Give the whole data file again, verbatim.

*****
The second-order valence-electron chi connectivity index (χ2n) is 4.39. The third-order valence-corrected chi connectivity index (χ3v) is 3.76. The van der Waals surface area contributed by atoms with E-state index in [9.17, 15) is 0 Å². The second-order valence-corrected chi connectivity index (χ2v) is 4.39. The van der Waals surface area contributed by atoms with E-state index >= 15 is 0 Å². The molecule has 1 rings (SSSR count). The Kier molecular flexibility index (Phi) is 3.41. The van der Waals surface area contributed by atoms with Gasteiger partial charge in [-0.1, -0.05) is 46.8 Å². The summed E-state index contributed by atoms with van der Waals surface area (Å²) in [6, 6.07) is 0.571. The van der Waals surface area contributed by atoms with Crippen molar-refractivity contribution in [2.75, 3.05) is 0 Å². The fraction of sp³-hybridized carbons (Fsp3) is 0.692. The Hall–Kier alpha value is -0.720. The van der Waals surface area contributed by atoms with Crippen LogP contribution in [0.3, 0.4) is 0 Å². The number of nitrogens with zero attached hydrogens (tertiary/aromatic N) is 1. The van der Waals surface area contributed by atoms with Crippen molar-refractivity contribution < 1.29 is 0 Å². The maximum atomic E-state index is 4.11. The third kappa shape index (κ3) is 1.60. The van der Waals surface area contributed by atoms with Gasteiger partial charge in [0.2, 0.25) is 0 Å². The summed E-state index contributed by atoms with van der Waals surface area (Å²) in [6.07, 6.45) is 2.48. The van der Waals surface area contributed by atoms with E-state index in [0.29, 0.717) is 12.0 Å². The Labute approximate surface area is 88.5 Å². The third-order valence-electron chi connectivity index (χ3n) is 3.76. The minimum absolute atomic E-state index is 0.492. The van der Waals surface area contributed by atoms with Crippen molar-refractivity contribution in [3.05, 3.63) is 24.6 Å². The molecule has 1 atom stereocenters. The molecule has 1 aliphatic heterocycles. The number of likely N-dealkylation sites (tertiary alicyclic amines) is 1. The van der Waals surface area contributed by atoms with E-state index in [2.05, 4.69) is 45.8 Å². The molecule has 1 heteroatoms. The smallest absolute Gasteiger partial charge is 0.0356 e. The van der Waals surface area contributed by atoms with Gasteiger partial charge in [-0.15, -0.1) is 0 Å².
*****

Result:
The second-order valence-electron chi connectivity index (χ2n) is 4.39. The third-order valence-corrected chi connectivity index (χ3v) is 3.76. The van der Waals surface area contributed by atoms with E-state index in [9.17, 15) is 0 Å². The second-order valence-corrected chi connectivity index (χ2v) is 4.39. The van der Waals surface area contributed by atoms with E-state index >= 15 is 0 Å². The molecule has 1 rings (SSSR count). The Kier molecular flexibility index (Phi) is 3.41. The van der Waals surface area contributed by atoms with Gasteiger partial charge in [-0.1, -0.05) is 46.8 Å². The summed E-state index contributed by atoms with van der Waals surface area (Å²) in [6, 6.07) is 0.571. The van der Waals surface area contributed by atoms with Crippen molar-refractivity contribution in [2.75, 3.05) is 0 Å². The fraction of sp³-hybridized carbons (Fsp3) is 0.692. The Hall–Kier alpha value is -0.720. The van der Waals surface area contributed by atoms with Crippen LogP contribution in [0.3, 0.4) is 0 Å². The number of nitrogens with zero attached hydrogens (tertiary/aromatic N) is 1. The van der Waals surface area contributed by atoms with Crippen molar-refractivity contribution < 1.29 is 0 Å². The maximum atomic E-state index is 4.11. The third kappa shape index (κ3) is 1.60. The van der Waals surface area contributed by atoms with Gasteiger partial charge in [0.2, 0.25) is 0 Å². The summed E-state index contributed by atoms with van der Waals surface area (Å²) in [6.07, 6.45) is 2.48. The van der Waals surface area contributed by atoms with E-state index in [0.29, 0.717) is 12.0 Å². The Labute approximate surface area is 88.5 Å². The third-order valence-electron chi connectivity index (χ3n) is 3.76. The minimum absolute atomic E-state index is 0.492. The van der Waals surface area contributed by atoms with Crippen molar-refractivity contribution in [3.05, 3.63) is 24.6 Å². The molecule has 1 atom stereocenters. The molecule has 1 aliphatic heterocycles. The number of likely N-dealkylation sites (tertiary alicyclic amines) is 1. The van der Waals surface area contributed by atoms with E-state index in [2.05, 4.69) is 45.8 Å². The molecule has 1 heteroatoms. The smallest absolute Gasteiger partial charge is 0.0356 e. The van der Waals surface area contributed by atoms with Gasteiger partial charge in [-0.15, -0.1) is 0 Å².